Take a deeper look at industry’s impact on Pittsburgh soil


Giant coke works along the Monongahela. Mom-and-pop lead-smelting sites. For more than 200 years, Pittsburgh’s industry has left residue still detectable in our backyards, particularly in the low-lying, flat neighborhoods of Pittsburgh — where the Monongahela River flowed long ago.

What exactly remains in our soil from Pittsburgh’s heavy industry, how does it affect us, what should be done about it — and in how much of a hurry?

Those are the questions facing Pittsburgh residents and the four panelists at Pitt’s next Science Revealed event, “Reaping What We Spill, Leak and Spew,” set for 4 to 5:30 p.m. Feb. 6, (Register for this Dietrich School series at https://www.as.pitt.edu/sciencerevealed.)

Dan Bain, faculty member in Dietrich’s Department of Geology and Environmental Science, is one of the panelists looking at how to measure contaminants and their health risks and what policies and regulations could help. Last summer, Bain and one of the department’s master’s degree students, Alexandra Maxim, published their work on background soil content in Pittsburgh.

Previous studies of lead, for instance, had focused on the obvious sources: the lead in gasoline that has left its mark on properties near roads, and the lead oxide that once made paint opaque and contaminated older building interiors.

Instead, Bain and Maxim were looking at “what happens between your sidewalk and your roof,” Bain said. “Can I garden in my yard? It really depends on what was there before.”

They looked at metal concentrations in parts of the city that had not been previously studied for surface pollution, Bain said. Some of our “paleo-valleys” — created by the prehistoric Monongahela riverbed that flowed through Regent Square and Homewood, down Penn Avenue into Shadyside and East Liberty — were already known for trapping air pollution from coke and steel plants during atmospheric “inversions.” Bain and Maxim noticed high metal concentrations in the soil in those areas as well from, they believe, the city’s industrial legacy.

They found background lead also elevated near locations of suspected secondary lead smelters — essentially small lead-recycling businesses that turned old lead pipes into buck shot or fishing sinkers for residents. “It’s not like they had good industrial hygiene,” Bain said.

Bain and Maxim also found cadmium in the soil near Neville Island and Hazelwood coke and steel sites. Coking is heating coal to get rid of volatile materials so it can be used in the steelmaking process, but the temperature needed for coking also boils off cadmium. Cadmium is not as bad a pollutant as lead, but in higher concentrations it replaces calcium in your bones and makes bones brittle.

All of this work has allowed Bain to form relationships with local environmental organizations and create the Three Rivers Urban Soil Symposium, which aims to recommend appropriate policies for urban agriculture and green infrastructure.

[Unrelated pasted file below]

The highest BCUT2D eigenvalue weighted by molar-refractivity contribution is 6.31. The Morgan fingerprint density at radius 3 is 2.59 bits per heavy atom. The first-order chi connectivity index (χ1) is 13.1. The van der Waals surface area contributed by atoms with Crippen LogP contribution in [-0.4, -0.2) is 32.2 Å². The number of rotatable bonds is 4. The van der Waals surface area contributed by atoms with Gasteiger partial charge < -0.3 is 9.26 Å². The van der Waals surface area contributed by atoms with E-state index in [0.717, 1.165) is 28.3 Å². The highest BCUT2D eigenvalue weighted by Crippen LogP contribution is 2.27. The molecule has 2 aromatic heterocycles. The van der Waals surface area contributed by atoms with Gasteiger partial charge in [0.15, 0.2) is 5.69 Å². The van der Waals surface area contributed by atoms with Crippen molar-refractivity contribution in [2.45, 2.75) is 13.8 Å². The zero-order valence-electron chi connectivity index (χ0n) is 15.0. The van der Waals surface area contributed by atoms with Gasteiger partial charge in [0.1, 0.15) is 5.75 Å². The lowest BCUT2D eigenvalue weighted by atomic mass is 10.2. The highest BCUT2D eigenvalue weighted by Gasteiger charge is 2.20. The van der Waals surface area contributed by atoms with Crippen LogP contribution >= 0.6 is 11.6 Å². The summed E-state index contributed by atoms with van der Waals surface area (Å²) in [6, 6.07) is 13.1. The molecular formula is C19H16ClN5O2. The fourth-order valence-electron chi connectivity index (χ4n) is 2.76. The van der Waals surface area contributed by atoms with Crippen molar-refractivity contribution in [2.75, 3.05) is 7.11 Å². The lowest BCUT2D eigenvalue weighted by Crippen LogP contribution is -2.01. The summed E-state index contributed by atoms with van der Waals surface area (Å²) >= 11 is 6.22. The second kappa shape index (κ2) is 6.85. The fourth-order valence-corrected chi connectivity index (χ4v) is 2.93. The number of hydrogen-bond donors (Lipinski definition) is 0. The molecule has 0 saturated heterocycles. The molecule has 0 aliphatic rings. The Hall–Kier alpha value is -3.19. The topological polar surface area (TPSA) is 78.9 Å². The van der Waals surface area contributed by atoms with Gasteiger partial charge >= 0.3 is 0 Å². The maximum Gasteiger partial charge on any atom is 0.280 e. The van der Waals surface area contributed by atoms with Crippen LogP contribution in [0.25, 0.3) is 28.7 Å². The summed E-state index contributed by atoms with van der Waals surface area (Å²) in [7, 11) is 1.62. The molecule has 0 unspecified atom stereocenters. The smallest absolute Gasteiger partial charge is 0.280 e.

“We use green infrastructure to take water out of the storm sewer,” said Bain, particularly run-off from large expanses of concrete and macadam, such as parking lots, roads and sidewalks. But hot days mean lots of microbial activity on these surfaces. The microbes pull oxygen out of metals left on the surfaces long ago, which can cause the metal molecules to adhere to the microbes and enter the water system as a byproduct of such green infrastructure.

“A lot of the environmental injustice we need to repair is going to be a people problem,” Bain said — meaning that communicating with and convincing the average citizen of the problem and its solutions may be tougher than the solutions themselves. He hopes this Science Revealed session “can shine a spotlight on some of these necessary repairs.”

The others presenters are:

• Aaron Barchowsky, faculty member in the Department of Environmental and Occupational Health in the School of Public Health, a metals toxicologist who has spent decades studying the mechanisms of disease caused by exposure to metals and environmental contaminants — including discoveries of how arsenic in drinking water promotes cardiovascular and metabolic diseases and how inhaled metals promote pulmonary disease.

• Tina Ndoh, faculty member in the same department, whose work focuses on environmental justice after decades of study concerning engineering and air quality.

• Shanti Gamper-Rabindran, faculty member in the Graduate School of Public and International Affairs and the Dietrich School’s Department of Economics, the author of books on how political, financial and legal institutions promote fossil fuel dependency while renewable energy gains a foothold, and on the impact of shale extraction on local communities.

• Cassie Quigley, the moderator, a faculty member in the Department of Teaching, Learning and Leading at the School of Education who works with in-service teachers to help them include equitable approaches to science.

Marty Levine is a staff writer for the University Times. Reach him at martyl@pitt.edu or 412-758-4859.


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